We have developed a number of custom dll's which are called by third-party Windows applications. These dlls are loaded / unloaded as required.
Most of the dlls call web services and these need to have urls, timeouts, etc configured.
Because the dll is not permanently in memory, it has to read the configuration every time it is invoked. This seems sub-optimal to me.
Is there a better way to handle this?
Note: The configurable information is in an xml file so that the IT department can alter as required. They would not accept registry edits.
Note: These dll's cater for a number of third-party applications, It esentially implements an external EDMS interface. The vendors would not accept passing the required parameters.
Note: It’s a.NET application and the dll is written in C#. Essentially, there are both thick (Windows application) and thin clients that access this dll when they need to perform some kind of EDMS operation. The EDMS interface is defined as a set of calls that have to be implemented in the dll and the dll decides how to implement the EDMS functions e.g. for some clients, “Register Document” would update a DB and for others the same call would utilise a third-party EDMS system. There are no ASP clients.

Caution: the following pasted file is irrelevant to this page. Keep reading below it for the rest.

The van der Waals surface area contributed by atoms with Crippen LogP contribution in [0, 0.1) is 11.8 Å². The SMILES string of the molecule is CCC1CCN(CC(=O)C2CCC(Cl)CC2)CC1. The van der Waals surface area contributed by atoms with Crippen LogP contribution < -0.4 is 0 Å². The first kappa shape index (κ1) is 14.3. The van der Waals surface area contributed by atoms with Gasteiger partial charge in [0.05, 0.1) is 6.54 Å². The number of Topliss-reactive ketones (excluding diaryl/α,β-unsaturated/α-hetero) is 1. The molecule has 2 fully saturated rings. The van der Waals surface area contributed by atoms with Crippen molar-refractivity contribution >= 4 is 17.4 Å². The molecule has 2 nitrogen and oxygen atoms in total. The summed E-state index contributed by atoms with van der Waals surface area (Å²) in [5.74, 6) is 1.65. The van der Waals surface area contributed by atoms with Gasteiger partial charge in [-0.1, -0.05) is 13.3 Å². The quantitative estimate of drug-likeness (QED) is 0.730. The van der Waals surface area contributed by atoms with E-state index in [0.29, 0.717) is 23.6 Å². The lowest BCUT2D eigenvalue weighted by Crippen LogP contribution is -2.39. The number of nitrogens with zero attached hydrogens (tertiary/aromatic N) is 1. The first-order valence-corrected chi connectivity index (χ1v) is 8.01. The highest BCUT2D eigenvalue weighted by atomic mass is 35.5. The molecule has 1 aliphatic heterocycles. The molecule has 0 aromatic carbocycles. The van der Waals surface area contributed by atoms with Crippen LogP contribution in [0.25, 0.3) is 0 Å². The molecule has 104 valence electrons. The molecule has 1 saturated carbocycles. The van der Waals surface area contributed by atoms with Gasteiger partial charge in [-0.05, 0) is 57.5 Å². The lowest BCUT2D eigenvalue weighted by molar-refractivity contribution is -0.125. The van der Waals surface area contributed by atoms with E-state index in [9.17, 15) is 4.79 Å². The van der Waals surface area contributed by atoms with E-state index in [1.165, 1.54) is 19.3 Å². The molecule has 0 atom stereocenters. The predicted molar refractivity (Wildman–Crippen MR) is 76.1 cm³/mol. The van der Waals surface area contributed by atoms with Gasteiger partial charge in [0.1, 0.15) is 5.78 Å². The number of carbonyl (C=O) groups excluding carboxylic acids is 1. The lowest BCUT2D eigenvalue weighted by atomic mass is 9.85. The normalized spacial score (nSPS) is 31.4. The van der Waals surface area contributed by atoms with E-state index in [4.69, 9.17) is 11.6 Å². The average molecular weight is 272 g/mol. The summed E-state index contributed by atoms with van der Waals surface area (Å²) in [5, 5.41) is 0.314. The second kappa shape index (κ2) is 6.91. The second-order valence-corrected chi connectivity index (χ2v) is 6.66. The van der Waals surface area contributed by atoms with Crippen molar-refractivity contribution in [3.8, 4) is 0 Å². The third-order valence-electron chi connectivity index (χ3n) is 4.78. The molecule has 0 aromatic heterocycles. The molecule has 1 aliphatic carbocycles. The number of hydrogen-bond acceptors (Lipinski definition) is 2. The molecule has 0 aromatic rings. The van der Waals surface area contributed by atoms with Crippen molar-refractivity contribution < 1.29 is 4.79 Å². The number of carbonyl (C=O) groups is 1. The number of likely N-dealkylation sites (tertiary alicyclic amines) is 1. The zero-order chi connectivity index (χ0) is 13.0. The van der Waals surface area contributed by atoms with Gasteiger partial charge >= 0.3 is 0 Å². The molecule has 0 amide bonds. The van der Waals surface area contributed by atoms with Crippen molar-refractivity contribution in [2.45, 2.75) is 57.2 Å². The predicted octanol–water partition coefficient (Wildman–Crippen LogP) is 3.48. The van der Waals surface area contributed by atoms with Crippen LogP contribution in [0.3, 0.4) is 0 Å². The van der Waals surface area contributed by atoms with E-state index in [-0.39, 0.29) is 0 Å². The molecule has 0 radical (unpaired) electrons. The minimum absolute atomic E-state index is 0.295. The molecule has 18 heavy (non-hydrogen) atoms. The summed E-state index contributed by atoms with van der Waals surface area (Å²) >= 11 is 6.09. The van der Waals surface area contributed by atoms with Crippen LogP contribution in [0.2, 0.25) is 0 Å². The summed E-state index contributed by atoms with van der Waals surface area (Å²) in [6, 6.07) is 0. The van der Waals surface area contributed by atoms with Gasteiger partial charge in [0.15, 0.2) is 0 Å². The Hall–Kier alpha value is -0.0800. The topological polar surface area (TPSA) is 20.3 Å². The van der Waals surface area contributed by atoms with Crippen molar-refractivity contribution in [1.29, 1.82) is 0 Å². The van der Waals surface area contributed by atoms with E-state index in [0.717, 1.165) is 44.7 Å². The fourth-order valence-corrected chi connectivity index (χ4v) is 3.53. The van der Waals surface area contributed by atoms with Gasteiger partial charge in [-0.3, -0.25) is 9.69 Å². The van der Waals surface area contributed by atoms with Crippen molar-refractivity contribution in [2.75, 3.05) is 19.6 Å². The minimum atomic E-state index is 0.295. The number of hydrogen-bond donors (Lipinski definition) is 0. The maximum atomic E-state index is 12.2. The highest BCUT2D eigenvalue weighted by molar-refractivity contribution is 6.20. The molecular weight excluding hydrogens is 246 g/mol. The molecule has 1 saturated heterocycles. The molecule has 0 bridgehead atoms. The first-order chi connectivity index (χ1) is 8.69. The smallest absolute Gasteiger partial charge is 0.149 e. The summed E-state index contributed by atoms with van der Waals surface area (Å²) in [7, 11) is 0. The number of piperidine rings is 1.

My understanding is that the dll is loaded when the client wants to access an EDMS operation and is then unloaded when the call is finished. The client may not need to do another EDMS operation for a while (in some cases over an hour).